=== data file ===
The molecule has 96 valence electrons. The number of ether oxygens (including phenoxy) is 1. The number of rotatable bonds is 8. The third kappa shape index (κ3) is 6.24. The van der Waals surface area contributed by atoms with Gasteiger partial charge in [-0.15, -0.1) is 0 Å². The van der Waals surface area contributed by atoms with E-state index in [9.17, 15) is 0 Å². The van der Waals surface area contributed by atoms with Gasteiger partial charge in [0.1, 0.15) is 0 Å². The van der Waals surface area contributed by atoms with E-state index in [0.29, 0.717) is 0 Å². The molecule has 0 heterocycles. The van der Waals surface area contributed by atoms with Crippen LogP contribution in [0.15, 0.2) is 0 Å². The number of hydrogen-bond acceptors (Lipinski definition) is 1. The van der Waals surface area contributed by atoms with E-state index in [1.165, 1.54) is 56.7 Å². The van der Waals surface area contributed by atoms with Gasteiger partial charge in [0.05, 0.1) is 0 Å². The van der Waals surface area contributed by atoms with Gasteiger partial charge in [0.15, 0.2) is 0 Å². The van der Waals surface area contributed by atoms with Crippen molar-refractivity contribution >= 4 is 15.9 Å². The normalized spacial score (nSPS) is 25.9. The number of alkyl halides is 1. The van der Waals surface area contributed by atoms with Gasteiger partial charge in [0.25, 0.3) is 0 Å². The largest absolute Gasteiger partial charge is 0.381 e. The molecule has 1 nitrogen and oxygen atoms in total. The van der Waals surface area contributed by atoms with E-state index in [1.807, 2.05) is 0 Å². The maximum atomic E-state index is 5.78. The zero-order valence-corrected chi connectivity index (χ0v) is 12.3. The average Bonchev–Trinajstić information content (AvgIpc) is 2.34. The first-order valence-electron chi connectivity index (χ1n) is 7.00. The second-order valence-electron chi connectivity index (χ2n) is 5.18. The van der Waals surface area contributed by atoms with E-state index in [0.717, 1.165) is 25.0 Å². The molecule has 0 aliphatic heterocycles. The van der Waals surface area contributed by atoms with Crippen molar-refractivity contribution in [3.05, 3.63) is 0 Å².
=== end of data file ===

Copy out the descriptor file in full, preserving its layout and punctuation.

The molecule has 96 valence electrons. The number of ether oxygens (including phenoxy) is 1. The number of rotatable bonds is 8. The third kappa shape index (κ3) is 6.24. The van der Waals surface area contributed by atoms with Gasteiger partial charge in [-0.15, -0.1) is 0 Å². The van der Waals surface area contributed by atoms with E-state index in [9.17, 15) is 0 Å². The van der Waals surface area contributed by atoms with Gasteiger partial charge in [0.1, 0.15) is 0 Å². The van der Waals surface area contributed by atoms with E-state index in [0.29, 0.717) is 0 Å². The molecule has 0 heterocycles. The van der Waals surface area contributed by atoms with Crippen LogP contribution in [0.15, 0.2) is 0 Å². The number of hydrogen-bond acceptors (Lipinski definition) is 1. The van der Waals surface area contributed by atoms with E-state index in [1.165, 1.54) is 56.7 Å². The van der Waals surface area contributed by atoms with Gasteiger partial charge in [0.05, 0.1) is 0 Å². The van der Waals surface area contributed by atoms with Gasteiger partial charge in [0.15, 0.2) is 0 Å². The van der Waals surface area contributed by atoms with Crippen molar-refractivity contribution >= 4 is 15.9 Å². The normalized spacial score (nSPS) is 25.9. The number of alkyl halides is 1. The van der Waals surface area contributed by atoms with Gasteiger partial charge in [0.25, 0.3) is 0 Å². The largest absolute Gasteiger partial charge is 0.381 e. The molecule has 1 nitrogen and oxygen atoms in total. The van der Waals surface area contributed by atoms with E-state index in [1.807, 2.05) is 0 Å². The maximum atomic E-state index is 5.78. The zero-order valence-corrected chi connectivity index (χ0v) is 12.3. The average Bonchev–Trinajstić information content (AvgIpc) is 2.34. The first-order valence-electron chi connectivity index (χ1n) is 7.00. The second-order valence-electron chi connectivity index (χ2n) is 5.18. The van der Waals surface area contributed by atoms with E-state index in [0.717, 1.165) is 25.0 Å². The molecule has 0 aliphatic heterocycles. The van der Waals surface area contributed by atoms with Crippen molar-refractivity contribution in [3.05, 3.63) is 0 Å².